Doris Mills, L.S. Harris Inventory, 1936, Rocky Mountain Sketches, Group 7, titled as Mountain Sketch, catalogue #7/126, location noted as 28 Chatsworth Drive Lawren Harris, Lawren Harris 1969, Library and Archives Canada, MG30 D208, Vol. 13, page 23 In Lawren Harris’s explorations of the mountains, he sought out remote and high alpine locations. We know that he stayed at the newly opened Lake O’Hara Lodge in Yoho National Park in July of both 1926 and 1928. In 1928, Mrs. Beatrice (Trixie) Harris and their son Howard signed the guest register along with Harris. Lawren P. Harris, their other son, joined them a few days later. Most often Harris would leave his family at the lodge and head off hiking up into the alpine. From the view in this sketch, we know that it was painted after Harris reached the shore of Lake McArthur, from which he is also known to have sketched the classic view seen in Lake McArthur, Rocky Mountains, in the collection of the Winnipeg Art Gallery. From the main lakeshore trail, where he sat to paint Lake McArthur, Rocky Mountains, we see that he also continued further along goat paths and followed climber’s trails, and scrambled to the far shore of the lake on the southeast side, where he would be able to see this unusual view of Mount Odaray. From this perspective, the two summits of Odaray are separated and defined, with Little Odaray nearest us and Odaray over its shoulder. The edge of Cathedral Mountain is shown on the right side of the work. A related sketch, titled simply Rocky

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Mountain Sketch, is in a private collection and is dated 1928. It is more stylized than our Mount Odaray from Lake McArthur / Rocky Mountain Sketch CXXV, suggesting that it may have been executed later. The middle-ground lakeshore area and patches of snow have been turned into rounded, hummocky hills. The peak itself has been smoothed, made consistent in colour, and it is shrouded in the aura-like light that Harris would soon come to use consistently. In contrast, Mount Odaray from Lake McArthur / Rocky Mountain Sketch CXXV is much more “on the spot,” in nature, and truer to the place that inspired it than Rocky Mountain Sketch, suggesting it was painted first. It is very interesting to follow Harris’s path as he refined and abstracted his mountain works. He wrote: “All creative activity in the arts is an interplay of opposites. It is the union of these in a work of art that gives it vitality and meaning. If we view a scene—let us say a great mountain soaring into the sky—it may excite us, evoke an uplifted feeling within us. That is then an interplay of something we see outside of us with our inner response. The artist takes that response and its feelings and shapes it on canvas with paint so that when finished it contains the experience—uplifted mountain. In that picture then, there will be, if it is successful, a combination of many opposites—dark and light, depth and height, and so on. The chief of these will be a particular mountain, and the universal feeling of being uplifted, of aspiration. In that way the picture can become for us a highway of experiences between a particular thing and a universal feeling. When that happens, we also have an experience which is timeless.” For Harris, his interaction with the particular through his hikes up into the mountains was essential to his ability to depict the universal. He rendered the rocks at McArthur Lake in an accurate buff-brown, captured the deep and uniquely rich colour of the lake, and included the patches of semi-permanent snow clinging to the shoreline. All this took time and contemplation to study. His reaction to scenes such as this remote and beautiful mountain lake would colour his “inner response,” and that, as he has eloquently described, was essential to the success of his works and to the timelessness of his art. We thank Lisa Christensen, author of A Hiker’s Guide to the Rocky Mountain Art of Lawren Harris and director of Heffel’s Calgary office, for contributing the above essay. Est imat e : $500,000 – 700,000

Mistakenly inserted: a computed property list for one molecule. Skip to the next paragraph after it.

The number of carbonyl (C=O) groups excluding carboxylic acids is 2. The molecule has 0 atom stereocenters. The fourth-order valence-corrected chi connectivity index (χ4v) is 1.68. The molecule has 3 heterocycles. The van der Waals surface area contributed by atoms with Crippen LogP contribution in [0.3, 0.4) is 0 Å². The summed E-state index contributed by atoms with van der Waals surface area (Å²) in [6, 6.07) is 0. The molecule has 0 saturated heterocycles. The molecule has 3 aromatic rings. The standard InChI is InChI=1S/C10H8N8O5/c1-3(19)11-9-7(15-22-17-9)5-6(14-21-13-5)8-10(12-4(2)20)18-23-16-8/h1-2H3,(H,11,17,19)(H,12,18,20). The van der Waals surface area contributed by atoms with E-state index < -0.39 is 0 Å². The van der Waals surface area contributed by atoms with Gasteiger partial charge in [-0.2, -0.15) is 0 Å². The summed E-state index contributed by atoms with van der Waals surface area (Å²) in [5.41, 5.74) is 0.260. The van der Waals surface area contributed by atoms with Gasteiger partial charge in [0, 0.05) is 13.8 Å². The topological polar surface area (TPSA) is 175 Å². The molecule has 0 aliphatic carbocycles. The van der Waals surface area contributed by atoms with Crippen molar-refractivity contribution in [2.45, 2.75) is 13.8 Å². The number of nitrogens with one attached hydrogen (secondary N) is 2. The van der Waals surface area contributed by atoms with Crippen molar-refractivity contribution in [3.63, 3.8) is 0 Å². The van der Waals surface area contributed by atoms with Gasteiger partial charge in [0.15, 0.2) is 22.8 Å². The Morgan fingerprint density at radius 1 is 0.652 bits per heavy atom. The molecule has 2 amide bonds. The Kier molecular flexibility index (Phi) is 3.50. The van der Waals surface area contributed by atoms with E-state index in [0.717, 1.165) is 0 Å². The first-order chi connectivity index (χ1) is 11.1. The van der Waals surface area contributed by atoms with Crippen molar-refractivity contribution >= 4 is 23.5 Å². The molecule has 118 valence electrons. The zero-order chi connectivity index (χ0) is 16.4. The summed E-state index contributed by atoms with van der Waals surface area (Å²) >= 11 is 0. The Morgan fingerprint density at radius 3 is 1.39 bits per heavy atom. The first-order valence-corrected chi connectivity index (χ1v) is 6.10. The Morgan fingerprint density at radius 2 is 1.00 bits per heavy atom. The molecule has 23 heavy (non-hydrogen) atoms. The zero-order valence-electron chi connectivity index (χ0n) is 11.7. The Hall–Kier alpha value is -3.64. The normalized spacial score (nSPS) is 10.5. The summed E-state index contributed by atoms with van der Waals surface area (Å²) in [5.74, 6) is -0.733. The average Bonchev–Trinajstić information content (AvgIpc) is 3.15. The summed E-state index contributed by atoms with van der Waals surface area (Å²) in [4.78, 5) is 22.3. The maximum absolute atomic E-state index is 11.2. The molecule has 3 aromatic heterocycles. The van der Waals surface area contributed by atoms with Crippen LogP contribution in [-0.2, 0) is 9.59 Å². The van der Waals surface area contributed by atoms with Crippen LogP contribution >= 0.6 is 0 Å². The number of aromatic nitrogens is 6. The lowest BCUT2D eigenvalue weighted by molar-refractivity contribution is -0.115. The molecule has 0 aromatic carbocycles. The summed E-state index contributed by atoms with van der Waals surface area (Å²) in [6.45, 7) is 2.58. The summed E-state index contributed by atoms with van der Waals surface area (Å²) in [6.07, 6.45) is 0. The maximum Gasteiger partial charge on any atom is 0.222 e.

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122 Lawren Stewart Harris ALC BCSFA CGP FCA G7 OSA RPS TPG 1885 – 1970

Colin Range—Mountain Sketch LV oil on board, signed and on verso signed, titled and inscribed with the Doris Mills inventory #7/55 and XI and with the Dominion Gallery inventory #C1816, circa 1924 12 x 15 in, 30.5 x 38.1 cm Prov e n a n c e

Acquired directly from the Artist by Dominion Gallery, Montreal, February 1955 Acquired from the above by a Private Collection, Montreal, April 1956 By descent to the present Private Collection, USA L ite rat u r e